The readings on which this sermon is based can be found at:

s166g16  Seventh Sunday of Easter / Sunday after the Ascension  8/5/2016

‘they may all be one’  John 17:21

One of the curses of being a bishop is that their task is to promote unity in the church: “to be a focus of unity for the diocese.” as the New Zealand Prayer Book says. (1)  How on earth can one person keep a diocese full of learned, articulate but disparate clergy agreeing with one another?   This is a ‘wild goose chase’ and a ‘fool’s errand’ if ever there was one.   In a church where parishioners are to be seen and not heard, it is tempting for clergy and a bishop to have his or her voice rule over everyone else’s like a Pope, lest he or she loose all personal conviction.   But clergy have fought hard to find their voice and will not be silenced by episcopal decree.  Similarly young people in the western world have been taught to stand up and to have their say.   The volume of modern music and the pervasiveness of the internet testify to their determination to not loose their voice again.

The Facebook page of the post-Barthians quips: ‘The Third Law of Theology - For every theologian there is an equal and opposite theologian’. (2)

I was heartened to see these words on the Diocese of Wellington’s website: ‘Fostering a good relationship with central government is important.’  (3)

I confess to be tired of conferences in the church.   Everyone seems to want another forum of people to listen to their take on ancient verities, rather than listen to the world.  

And this makes me wonder if this is really the sort of existence the divine wants?   It seems the church is riven with division and while it is so, what do we actually have to offer the world?   Why would anyone in their right mind (now that we actually have a choice in the matter) choose to join us?

I ended last week’s sermon with the words: ‘The law of the jungle - the survival of the fittest - are real.  The truth of the Genesis story is not about how long it took God to create the universe (for there are two time frames written there not one) but the special dignity of all humanity, to stand before the Almighty and to think, to reason and to choose - a message completely lost to those who insist on creation rather than evolution.  It is this desire that perhaps a few others might live a life less fraught is that which makes us distinctly human too, a little more like the divine.   And being able to have choices and the freedom to choose between them is surely linked to a life somewhat less fraught.’  (4)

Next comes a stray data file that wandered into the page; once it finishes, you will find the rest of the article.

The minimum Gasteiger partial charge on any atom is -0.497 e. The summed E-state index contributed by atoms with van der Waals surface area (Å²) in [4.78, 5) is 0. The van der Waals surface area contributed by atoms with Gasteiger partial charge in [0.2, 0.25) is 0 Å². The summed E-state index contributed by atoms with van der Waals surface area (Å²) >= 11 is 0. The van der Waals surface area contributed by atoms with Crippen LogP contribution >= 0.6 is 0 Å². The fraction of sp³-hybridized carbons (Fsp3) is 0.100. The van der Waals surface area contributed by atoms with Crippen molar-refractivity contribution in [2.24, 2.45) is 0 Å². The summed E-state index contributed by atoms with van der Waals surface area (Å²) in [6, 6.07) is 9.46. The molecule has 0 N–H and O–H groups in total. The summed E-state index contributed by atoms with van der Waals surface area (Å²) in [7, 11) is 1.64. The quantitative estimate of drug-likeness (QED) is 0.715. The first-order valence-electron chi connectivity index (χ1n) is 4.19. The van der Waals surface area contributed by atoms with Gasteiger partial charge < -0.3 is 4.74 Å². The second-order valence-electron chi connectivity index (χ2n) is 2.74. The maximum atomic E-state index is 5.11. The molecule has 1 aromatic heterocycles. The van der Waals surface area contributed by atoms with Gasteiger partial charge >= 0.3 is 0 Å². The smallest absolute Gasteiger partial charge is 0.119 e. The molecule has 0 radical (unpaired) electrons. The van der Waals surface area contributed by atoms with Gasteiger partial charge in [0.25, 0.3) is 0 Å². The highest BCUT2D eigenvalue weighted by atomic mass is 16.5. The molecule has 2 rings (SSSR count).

The reality is that choice is fundamental to being human, not compliance,   Choice is fundamental to love - compliance is inimical to love.

Fundamental to Christianity is the command to love, which implies giving people choices and giving people the right to choose.

So any religion, christianity as much as any other, which denies people the right to choose cannot claim to be based on love.   Any religion, christianity as much as any other, which values compliance over creativity cannot pretend to be interested in individuals in all their uniqueness, or to be based on unconditional love.   Any religion, christianity as much as any other, which does not embrace free communication, divergent opinions, modern scholarship and scientific enquiry, is locked into a past and deserves to be relegated to the dustbin of history.

I have been reflecting that the narrower one sets the doors of entry into the ‘church’ the harder the fewer and fewer remaining devotees have to work to keep the show on the road.   This is essentially terminal, except that often it is older pensioners who have, for the first time in their lives, the wherewithal of time and energy to devote to the church.   The elderly in the western world are often facing their own mortality for the first time, and considerations of what may or may not lie beyond this life, loom large.

We, in the western world, actually are blessed being able to choose - between a return to a religion of compliance and fear, which will have continuing, but limited success in attracting and keeping devotees - or an ageing liberal religion knowing that she does not want to peddle fear but unsure of how to extricate herself from her terminal condition.

I suggest that there is a third way, and that is the way that Pentecost shows us, but this is for next Sunday’s sermon.

1.  p919